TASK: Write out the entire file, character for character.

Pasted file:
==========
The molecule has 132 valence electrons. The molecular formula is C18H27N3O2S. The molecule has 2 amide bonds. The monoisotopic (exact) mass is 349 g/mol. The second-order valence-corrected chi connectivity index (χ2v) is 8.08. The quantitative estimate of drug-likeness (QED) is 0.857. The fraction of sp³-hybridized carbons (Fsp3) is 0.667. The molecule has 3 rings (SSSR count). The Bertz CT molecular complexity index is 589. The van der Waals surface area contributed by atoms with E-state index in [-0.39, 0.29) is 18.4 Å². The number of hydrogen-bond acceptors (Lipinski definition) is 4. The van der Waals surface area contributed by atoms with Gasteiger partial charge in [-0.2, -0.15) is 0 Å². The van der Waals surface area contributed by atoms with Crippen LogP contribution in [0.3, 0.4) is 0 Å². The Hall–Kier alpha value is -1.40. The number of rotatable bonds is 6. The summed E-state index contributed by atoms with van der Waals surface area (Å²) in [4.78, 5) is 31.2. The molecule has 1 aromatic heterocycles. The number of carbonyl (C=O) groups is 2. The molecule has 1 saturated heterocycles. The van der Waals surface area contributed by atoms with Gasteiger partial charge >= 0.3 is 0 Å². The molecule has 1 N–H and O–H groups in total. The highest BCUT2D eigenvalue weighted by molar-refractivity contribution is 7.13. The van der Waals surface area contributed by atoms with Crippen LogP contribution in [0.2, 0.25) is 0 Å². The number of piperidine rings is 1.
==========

The molecule has 132 valence electrons. The molecular formula is C18H27N3O2S. The molecule has 2 amide bonds. The monoisotopic (exact) mass is 349 g/mol. The second-order valence-corrected chi connectivity index (χ2v) is 8.08. The quantitative estimate of drug-likeness (QED) is 0.857. The fraction of sp³-hybridized carbons (Fsp3) is 0.667. The molecule has 3 rings (SSSR count). The Bertz CT molecular complexity index is 589. The van der Waals surface area contributed by atoms with E-state index in [-0.39, 0.29) is 18.4 Å². The number of hydrogen-bond acceptors (Lipinski definition) is 4. The van der Waals surface area contributed by atoms with Gasteiger partial charge in [-0.2, -0.15) is 0 Å². The van der Waals surface area contributed by atoms with Crippen LogP contribution in [0.3, 0.4) is 0 Å². The Hall–Kier alpha value is -1.40. The number of rotatable bonds is 6. The summed E-state index contributed by atoms with van der Waals surface area (Å²) in [4.78, 5) is 31.2. The molecule has 1 aromatic heterocycles. The number of carbonyl (C=O) groups is 2. The molecule has 1 saturated heterocycles. The van der Waals surface area contributed by atoms with Gasteiger partial charge >= 0.3 is 0 Å². The molecule has 1 N–H and O–H groups in total. The highest BCUT2D eigenvalue weighted by molar-refractivity contribution is 7.13. The van der Waals surface area contributed by atoms with Crippen LogP contribution in [0.2, 0.25) is 0 Å². The number of piperidine rings is 1.